A few weeks back I saw a post by fellow photographer David Howells about an encounter he had with a Silver Fox while up taking sunrise images at Signal Hill. Here in Newfoundland we have three types of foxes the Red Fox, Silver Fox(which is actually a melanistic form of a Red Fox) and the Cross Fox (which Newfoundland has its own subspecies). I have been fortunate enough to have encounters with both the Cross Fox and the Red fox but I had yet to see a Silver Fox; so I know I had to jump at the opportunity.
The following weekend after seeing Davids post I headed up to Signal Hill…Now for those of you that dont know this location it is on the east end of St.John’s and the hill overlooks the city. This is one of the most historic landmarks in the city and draws a lot of tourist at sunrise and sunset to take in the beautiful views. There is also a section of the East Coast trail that leads you down the cliff side behind the main parking area and along the rugged coastline. Below is a pano I took with my cell phone during my first morning with the foxes(yes it turns out there were more then one fox in the area)
Before diving deeper into this blog post I want to point out that heading to this location I knew this fox would be habituated to humans. Over the years other foxes have shown up in the parking area and the cliffs facing the ocean. Sadly these foxes often become the victim of people feeding them creating the dependency for the free handout and disrupts their typically desire to hunt. I have avoid trying to photograph the foxes here in the past but getting a rare opportunity to see a Silver Fox pushed me to this location.
Shortly before sunrise I pulled into the main parking area and it didnt take long to spot the fox along the hill side. The sun hadn’t yet cracked the horizon but I grabbed my gear and headed out to at least grab a few high ISO frames in case the Fox decided to head off to hunt.
Here you can see the early morning glow of the rising sun against the snow and in the sky behind the fox
Of course as suspected it approached looking for a handout but once it realized it wasn’t getting one it continued its search for food. In the image below you can see the fox digging for its prey in the snow/dry grass.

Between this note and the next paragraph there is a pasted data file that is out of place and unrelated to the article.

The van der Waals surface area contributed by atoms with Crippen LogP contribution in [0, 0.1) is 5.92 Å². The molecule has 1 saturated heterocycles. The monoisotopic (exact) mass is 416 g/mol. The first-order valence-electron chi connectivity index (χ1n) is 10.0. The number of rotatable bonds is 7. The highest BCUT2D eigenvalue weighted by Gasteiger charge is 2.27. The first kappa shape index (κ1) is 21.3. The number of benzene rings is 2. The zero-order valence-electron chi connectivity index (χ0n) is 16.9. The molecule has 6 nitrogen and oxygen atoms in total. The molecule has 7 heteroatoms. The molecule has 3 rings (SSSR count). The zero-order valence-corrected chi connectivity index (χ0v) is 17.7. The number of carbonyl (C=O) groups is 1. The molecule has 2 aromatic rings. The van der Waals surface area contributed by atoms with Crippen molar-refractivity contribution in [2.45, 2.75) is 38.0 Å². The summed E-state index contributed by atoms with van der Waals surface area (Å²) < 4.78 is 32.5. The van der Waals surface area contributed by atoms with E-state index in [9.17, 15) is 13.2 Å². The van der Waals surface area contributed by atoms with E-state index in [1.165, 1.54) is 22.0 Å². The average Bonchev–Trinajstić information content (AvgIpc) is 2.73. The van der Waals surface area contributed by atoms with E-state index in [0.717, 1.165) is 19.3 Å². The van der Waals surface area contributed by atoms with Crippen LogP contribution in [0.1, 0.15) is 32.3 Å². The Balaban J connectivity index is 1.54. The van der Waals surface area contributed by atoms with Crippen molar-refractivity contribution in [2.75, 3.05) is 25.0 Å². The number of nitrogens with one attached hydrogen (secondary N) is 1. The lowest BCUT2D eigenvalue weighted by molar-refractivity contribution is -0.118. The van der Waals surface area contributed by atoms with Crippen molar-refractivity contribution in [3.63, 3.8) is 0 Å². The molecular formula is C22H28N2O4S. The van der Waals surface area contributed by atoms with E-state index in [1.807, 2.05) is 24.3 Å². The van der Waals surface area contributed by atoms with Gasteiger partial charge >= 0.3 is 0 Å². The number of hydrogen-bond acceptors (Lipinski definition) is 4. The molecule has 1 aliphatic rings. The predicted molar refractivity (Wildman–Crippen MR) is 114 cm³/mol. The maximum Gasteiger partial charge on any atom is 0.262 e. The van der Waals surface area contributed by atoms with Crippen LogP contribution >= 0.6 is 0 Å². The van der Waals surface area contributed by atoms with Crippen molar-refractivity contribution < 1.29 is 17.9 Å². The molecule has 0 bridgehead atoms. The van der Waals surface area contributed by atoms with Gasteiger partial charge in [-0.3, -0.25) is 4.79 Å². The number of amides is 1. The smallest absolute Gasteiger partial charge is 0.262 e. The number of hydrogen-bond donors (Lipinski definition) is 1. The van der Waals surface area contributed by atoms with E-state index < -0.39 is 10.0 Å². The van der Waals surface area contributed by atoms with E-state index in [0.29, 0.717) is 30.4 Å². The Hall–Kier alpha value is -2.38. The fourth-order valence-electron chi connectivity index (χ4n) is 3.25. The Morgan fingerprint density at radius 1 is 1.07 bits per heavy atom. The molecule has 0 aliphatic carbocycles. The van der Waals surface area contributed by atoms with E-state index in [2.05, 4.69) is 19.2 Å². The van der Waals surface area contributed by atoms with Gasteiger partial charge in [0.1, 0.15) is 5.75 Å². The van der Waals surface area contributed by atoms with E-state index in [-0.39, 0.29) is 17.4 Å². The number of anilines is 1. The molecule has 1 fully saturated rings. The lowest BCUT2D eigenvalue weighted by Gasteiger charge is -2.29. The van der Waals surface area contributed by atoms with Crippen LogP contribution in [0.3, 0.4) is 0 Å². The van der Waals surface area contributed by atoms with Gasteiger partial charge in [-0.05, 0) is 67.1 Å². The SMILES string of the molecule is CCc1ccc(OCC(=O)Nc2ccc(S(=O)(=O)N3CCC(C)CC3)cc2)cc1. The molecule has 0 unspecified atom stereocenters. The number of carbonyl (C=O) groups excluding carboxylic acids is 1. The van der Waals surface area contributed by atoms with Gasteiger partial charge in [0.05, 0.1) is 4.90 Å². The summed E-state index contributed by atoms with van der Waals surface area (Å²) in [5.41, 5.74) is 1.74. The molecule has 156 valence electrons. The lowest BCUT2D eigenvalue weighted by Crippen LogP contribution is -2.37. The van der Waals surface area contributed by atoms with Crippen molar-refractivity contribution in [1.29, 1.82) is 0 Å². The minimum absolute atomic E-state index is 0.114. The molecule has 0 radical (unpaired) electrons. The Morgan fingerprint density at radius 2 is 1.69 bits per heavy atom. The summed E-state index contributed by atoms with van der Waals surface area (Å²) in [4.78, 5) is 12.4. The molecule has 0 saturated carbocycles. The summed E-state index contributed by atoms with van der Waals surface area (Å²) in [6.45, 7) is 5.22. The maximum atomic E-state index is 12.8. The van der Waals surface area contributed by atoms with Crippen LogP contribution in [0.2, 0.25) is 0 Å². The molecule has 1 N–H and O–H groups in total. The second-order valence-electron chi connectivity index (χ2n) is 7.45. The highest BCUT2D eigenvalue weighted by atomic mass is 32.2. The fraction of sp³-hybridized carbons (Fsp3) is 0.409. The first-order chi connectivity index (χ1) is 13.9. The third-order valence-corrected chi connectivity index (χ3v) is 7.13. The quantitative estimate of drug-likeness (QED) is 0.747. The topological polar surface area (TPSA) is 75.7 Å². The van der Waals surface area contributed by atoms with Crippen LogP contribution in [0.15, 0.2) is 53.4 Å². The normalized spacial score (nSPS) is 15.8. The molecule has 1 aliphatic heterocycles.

As I sat and watched this young fox hunt the early morning sun broke free of the clouds for a brief moment bathing this beautiful face in golden light.
The fox continued to move along the cliffs in search of food and before slipping out of sight I grabbed this final frame which I thought was cool as it peeked through the tall grass.
Heading back to my vehicle I couldn’t help but smile as I had finally seen and captured an image of a Silver Fox…but I wasnt done yet
A few days later and a fresh coat of snow on the landscape got me thinking about the possibility of seeing the fox again but this time in the fresh fallen snow. So off I went back to Signal Hill and this time I was treated to not only the Silver Fox but this time it had brought a friend…A Red Fox
I will admit I didnt spend much time focusing on the Red Fox has I have photographed them many times in the past so I only have a few frames of it. Here is another of the Red that I really liked
Both Foxes spent much of their time chasing each other up and down the cliff side playing and searching for food.
The Silver Fox is a great hunter and during my outing on this particular morning I watched it catch 3 Voles. Here you can see the fox pouncing in typical fox hunting fashion
and here you can see one of the voles trying to make a run for it
It saddens me to know people feel the need to feed these foxes as it was clear on this morning that they are very successful hunters and that there is plenty of food for them. If only people could learn to enjoy wildlife and let nature be wild.
The morning session was another great success and the snowy conditions provided a great scene to capture some beautiful images. Here are a few more from that morning.
I hope in the end these foxes do well and that they continue to hunt on their own. We all need to do our part to keep nature safe and feeding them is not one of them.
Thank you so much for taking the time to read this blog entry and please if you come across a fox or any wild animal please refrain from feeding it, let nature be wild. If you haven’t signed up yet to my Newsletter I invite you to do so at the top of the page. My Newsletter contains bonus photograph tips, any upcoming deals on my eBook and It is also a great way to be notified when I post new content.